While Oscar-winning actress Meryl Streep garners attention for her role
as the authoritarian nun in Doubt, another film – the doc
Theater of War out now – offers insight into Steep as an actress,
and it grapples with the nature of war as viewed through the life and
work of the late, great German playwright Bertold Brecht.
Summer, 2006, the Public Theater staged an incredible production of
Brecht's painful anti-war tragedy, "Mother Courage and Her Children" in
Central Park. Directed by George Wolfe and starring Streep, the play
received great notices and focused attention through the experience of
live theater on our very own war still raging in Iraq to this day.
director John Walter (who did the quirky art doc How To Draw A Bunny,
a Special Jury Prize winner at the 2002 Sundance Film Festival) forged
this thought-provoking documentary as a short meditation on Brecht and
his views of war, politics and peace; it was also a look at the process
of staging the play and as a take on an actress who can convey emotions
and ideas with an economy and forcefulness to her art.
the film, we also get to see the creative dynamic between Public Theater
artistic director Oskar Eustis, former artistic director Wolfe, and
Brecht translator/adapter, the award-winning playwright Tony Kushner, as
they bring the production to fruition and discuss the underlying
philosophy and politics of Brecht's definitive anti-war screed.
film is a unique hybrid: a documentary about theater and more.
it is kind of a hybrid... It's because we had so little time to do it.
It was a little counterintuitive to the [normal way] a documentary is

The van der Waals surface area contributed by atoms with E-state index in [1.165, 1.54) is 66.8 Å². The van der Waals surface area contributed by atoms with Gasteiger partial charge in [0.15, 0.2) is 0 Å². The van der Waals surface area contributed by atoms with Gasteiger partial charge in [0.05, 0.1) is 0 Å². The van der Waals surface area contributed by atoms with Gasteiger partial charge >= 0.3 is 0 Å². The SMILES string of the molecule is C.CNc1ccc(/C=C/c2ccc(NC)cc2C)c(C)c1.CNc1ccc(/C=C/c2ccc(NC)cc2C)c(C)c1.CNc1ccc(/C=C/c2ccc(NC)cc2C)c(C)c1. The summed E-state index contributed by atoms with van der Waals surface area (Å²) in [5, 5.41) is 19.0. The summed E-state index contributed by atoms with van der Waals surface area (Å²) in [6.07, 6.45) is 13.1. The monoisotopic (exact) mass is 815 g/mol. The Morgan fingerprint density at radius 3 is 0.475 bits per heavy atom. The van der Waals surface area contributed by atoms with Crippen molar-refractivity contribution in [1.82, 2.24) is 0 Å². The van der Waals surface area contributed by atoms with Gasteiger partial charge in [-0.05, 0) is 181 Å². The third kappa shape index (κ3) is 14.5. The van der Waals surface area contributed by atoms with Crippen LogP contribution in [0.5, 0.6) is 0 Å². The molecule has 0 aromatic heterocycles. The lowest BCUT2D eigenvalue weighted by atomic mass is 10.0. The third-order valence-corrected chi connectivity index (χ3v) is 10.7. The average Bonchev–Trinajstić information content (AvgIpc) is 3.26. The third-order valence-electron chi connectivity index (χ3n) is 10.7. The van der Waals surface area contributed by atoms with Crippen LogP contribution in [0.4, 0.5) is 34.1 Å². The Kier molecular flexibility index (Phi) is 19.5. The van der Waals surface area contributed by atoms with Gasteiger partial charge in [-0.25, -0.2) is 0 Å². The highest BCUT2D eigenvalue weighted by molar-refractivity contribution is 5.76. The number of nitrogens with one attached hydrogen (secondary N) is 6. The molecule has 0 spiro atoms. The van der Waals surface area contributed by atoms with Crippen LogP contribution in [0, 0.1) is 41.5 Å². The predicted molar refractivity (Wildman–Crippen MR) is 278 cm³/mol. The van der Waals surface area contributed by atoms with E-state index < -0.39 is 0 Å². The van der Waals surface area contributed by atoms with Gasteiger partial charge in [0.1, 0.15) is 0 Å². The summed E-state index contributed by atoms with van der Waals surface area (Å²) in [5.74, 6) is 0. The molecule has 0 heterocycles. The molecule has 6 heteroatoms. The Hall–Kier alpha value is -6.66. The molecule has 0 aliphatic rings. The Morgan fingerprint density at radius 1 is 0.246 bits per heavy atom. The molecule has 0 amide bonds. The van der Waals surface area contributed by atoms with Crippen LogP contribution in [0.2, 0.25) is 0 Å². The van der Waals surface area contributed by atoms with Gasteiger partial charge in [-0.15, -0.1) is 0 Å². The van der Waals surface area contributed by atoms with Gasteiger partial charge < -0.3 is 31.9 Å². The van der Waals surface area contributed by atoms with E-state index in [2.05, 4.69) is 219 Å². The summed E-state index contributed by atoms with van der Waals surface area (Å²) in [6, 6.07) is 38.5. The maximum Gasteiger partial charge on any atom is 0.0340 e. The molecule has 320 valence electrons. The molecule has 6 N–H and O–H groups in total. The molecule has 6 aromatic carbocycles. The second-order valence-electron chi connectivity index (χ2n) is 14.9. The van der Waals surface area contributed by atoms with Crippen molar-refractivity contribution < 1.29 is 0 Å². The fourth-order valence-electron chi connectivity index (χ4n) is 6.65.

put together. I only heard of [the production] two weeks before the
rehearsals were beginning. So I got to meet with Meryl and pitch her the
idea of letting us film while she was doing it. That was kind of
freeing; I couldn't try to talk her into it – I just had to tell her
about it and she had to decide whether to do it or not. I just described
my intentions.... And then she had to say yes or no.
I had a couple of weeks to raise money so we didn't have to write a
detailed treatment. I just said, "Here's what I have: I have this movie,
it has Meryl Streep, and we've got about two weeks to get it together or
there is no movie [laughs]." In a lot of ways I was thinking
about [French experimental film director] Chris Marker. Brecht had this
mania for documentation himself. For every production, he created these
model books which are used in film.
had so much rich material to work with from his documents and past
was at Brecht's insistence that he created a visual score for every
piece. Every gesture and position of the actors was documented. So I
started thinking about Marker's film La Jettee and the way he
told this complicated science fiction story using only still
photographs. They had this great, grainy black and white, almost
surrealist quality to them. I thought... "Wonder if I could do same
thing with Brecht's model books. So I set [the pages] into motion using
the camera. I thought, "That's one idea."
there was the thought of doing a straight cinema verite style of
observational documentary of the rehearsal process. Then it was the idea
of taking the two films and setting them into a dialogue with each other
– like Marker does in Sans Soliel where he has these several
stories and these themes, and he puts [it all] out on the table for
audience – sometimes he makes a connection and sometimes he doesn't.
That's what I was thinking at the beginning of the project.
it make sense simply by shooting the play...
shot the entire play several times, but only in rehearsal. The intention
of the project was only to shoot rehearsals. That's what I told Meryl;
we'd start from the first table read until the last minute. We never see
the end result – that's theater. The only time [you see] the cast in
costume is a dress rehearsal. In fact, the film starts with George Wolfe
saying that this is not performance; it's a rehearsal. As an audience
member, you watch a rehearsal differently than when you watch a
Also, when you're watching a performance you view it as a consumer and
as a critic; you're judging it rather than being in dialogue with it. I
wanted the audience to learn the play along with the actors.